Ava Jane Markus as La Esmeralda
Andrew Cohen as Phoebus


Ron Pederson as the Quasimodo the HunchbackVancouver Playhouse Theatre Company and The Cultch
Catalyst Theatre's Hunchback Conceived by Jonathan Christenson and Bretta Gerecke, adapted from the novel by Victor Hugo

Dates and Venue - 18 February – 10 March 2012, 8pm | Playhouse Theatre

Reviewer Ed Farolan

In New York, musicals are classfied as Broadway and Off-Broadway. The Broadway ones are commercial in nature while the off ones are experimental and most of the time, go against the norms of the standard Broadway hits. Hunchback is a darkly romantic musical, and once you put in that tragic tone to a musical, then it goes off the grid, as it were.

Although sometimes, these off-experiments get to Broadway, just like Sondheim's musicals which started off away from the norm of "you make me feel good" musicals. This seems to be the norm now in the 21st century. Gone are the syrupy melodrama musicals. Musicals now deal with social problems, such as Rent which deals with problems between tenants and landlords.

In the case of Catalyst Theatre, they've done something different. They've picked up and adapted the classics, such as Nevermore, based on Edgar Allan Poe's life, which we reviewed in 2010 at the Push Festival here. Now, they've come up with Hugo's classic, Notre-Dame de Paris , which was put into several versions in film and TV, including the Disney animation.

Edmonton's Catalyst Theatre has toured the world with its creations. Under the leadership of Artistic Director Jonathan Christenson and Resident Designer Bretta Gerecke, they've come up with this hit musical which, in my personal opinion, I didn't quite enjoy, as I'm more prone to the ol' fashioned musicals.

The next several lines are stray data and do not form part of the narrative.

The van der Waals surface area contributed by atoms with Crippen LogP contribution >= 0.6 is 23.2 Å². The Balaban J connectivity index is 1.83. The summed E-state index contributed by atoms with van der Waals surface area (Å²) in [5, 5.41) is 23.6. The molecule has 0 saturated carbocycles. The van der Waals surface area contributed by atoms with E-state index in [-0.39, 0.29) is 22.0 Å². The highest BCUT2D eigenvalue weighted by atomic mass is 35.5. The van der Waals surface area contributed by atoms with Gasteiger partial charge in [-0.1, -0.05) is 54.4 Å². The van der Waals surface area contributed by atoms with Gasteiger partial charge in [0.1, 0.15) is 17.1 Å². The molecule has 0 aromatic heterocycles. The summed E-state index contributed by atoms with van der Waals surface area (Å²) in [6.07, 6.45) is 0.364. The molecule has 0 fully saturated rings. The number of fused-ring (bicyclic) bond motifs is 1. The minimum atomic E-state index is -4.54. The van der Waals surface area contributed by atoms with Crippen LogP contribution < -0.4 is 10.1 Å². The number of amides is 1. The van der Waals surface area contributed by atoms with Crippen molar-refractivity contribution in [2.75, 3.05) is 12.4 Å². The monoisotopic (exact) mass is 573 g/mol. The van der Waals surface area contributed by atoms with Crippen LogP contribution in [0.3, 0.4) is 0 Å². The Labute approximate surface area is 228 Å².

But it's the 21st century, and this is the century of being different, being new, recreating in your own fashion the old classics. The Canadian media expert Marshal MacLuhan once said that the media is the message. In other words, it's no longer the moral or the leit motif of a story that matters--it's the way it's presented.

Presentationwise, this company which reminds me of Cirque de Soleil with their style of costuming, choreography and performance, has delivered, and I noticed the awe and silence of the audience on opening night as the performers sang and danced in their unique and grotesque manner. It is a grotesque musical as it reflects the deformity of Quasimodo, and the sombre lighting effects reminded me of Das Cabinet des Dr. Caligari, a 1920 silent horror film directed by Robert Wiene.

Before the performance, Playhouse Artistic Director Max Reimer and Playhouse Chair Jeff Schulz welcomed the company. Cultch's Executive Director Heather Redfern was practically overexcited to form part of the welcoming group saying how proud she was of this Canadian company that's toured the world and getting accolades.

© 2012 Ed Farolan